Budget Boost: Indian Ocean strategy

Naval ships from India, Australia, Japan, Singapore, and the United States steam in formation in the Bay of Bengal during Exercise Malabar 07-2. US Navy photo/Stephen Rowe

There is a clear indication of the ascendance of the Indian Ocean in India’s foreign policy priority, be it its ‘neighbourhood first’, extended neighbourhood or regional policy in the Indo-Pacific region – all roads lead through the Indian Ocean. Prime Minister Narendra Modi underscored such priority when he chose the Maldives and Sri Lanka as the destinations of his first official trip abroad in his second term.

A reflection of Delhi’s Indian Ocean outreach is reiterated in the Union Budget 2019-20. The most important takeaway from it for the region is the growing share of foreign aid for the Indian Ocean countries — mainly Mauritius, Maldives and Sri Lanka.

Mauritius has become the second largest recipient of Indian foreign aid, after Bhutan, with an allocation of Rs 1,100 crore, while Maldives is placed fourth, after Nepal, with Rs 576 crore. For Sri Lanka, the allocation has increased from Rs 150 crore to Rs 250 crore. The overall aid to regional countries has been raised by 26%, including allocation for Africa — packing a critical Indian Ocean littoral on its eastern side.

India’s growing aid for the Indian Ocean states is indicative of its evolving maritime strategy, with building of islands as strategic assets as a gradually strengthening component. While China’s growing presence in the Indian Ocean island-nations has shaped the strategic reorientation of the region critically, the growing interest of major powers like the US, France, Australia, Japan and the UK has also been gradually transforming and reshaping power politics in this region. In this rapidly transforming environment, India seeks to maintain a considerable presence in the region, deepen ties with its littoral partners, counter the Chinese advancements and ensure a stable region for its unhindered security and growth.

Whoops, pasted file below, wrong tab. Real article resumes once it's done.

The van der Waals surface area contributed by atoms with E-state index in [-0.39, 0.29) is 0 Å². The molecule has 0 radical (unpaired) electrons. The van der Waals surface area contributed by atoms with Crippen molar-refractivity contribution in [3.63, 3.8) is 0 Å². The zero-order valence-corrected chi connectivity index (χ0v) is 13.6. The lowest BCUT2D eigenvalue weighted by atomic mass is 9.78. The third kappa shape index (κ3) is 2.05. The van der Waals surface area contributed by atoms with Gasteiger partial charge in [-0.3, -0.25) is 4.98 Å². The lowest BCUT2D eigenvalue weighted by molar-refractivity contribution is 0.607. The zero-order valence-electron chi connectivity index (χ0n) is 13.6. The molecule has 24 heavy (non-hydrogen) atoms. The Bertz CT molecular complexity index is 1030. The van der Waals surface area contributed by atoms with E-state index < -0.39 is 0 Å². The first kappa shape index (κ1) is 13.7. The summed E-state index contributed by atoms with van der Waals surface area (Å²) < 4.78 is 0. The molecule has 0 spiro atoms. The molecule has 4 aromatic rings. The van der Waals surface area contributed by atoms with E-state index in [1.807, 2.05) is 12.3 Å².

Given the vulnerability of the Indian Ocean, with strategic chokepoints that could be blockaded, islands have become game-changers. In a bid to enhance its foothold in the region, China has developed ports at critical nodes — Sri Lanka, Myanmar, Bangladesh, Pakistan, Maldives and Djibouti. While most of the developments take place under the veneer of infrastructure development, island building and port construction are widely viewed as attempts to create strategic assets for boosting Intelligence, Surveillance, Reconnaissance (ISR) capabilities, besides creating combat advantages.

China is a relatively new entrant to this game and India is just entering. But France’s hold over the Reunion island and Grande-Terre island in Mayotte, the Cocos and Christmas Islands of Australia along with Diego Garcia, held by the US, reflect the importance of holding strategic islands in the Indian Ocean.

India has been interested in developing, along with our own Andaman and Nicobar Islands, the Agalega Islands in Mauritius and Assumption Islands in Seychelles. Delhi’s main approach has been to develop the sea and air transportation in the islands and better the conditions of the inhabitants.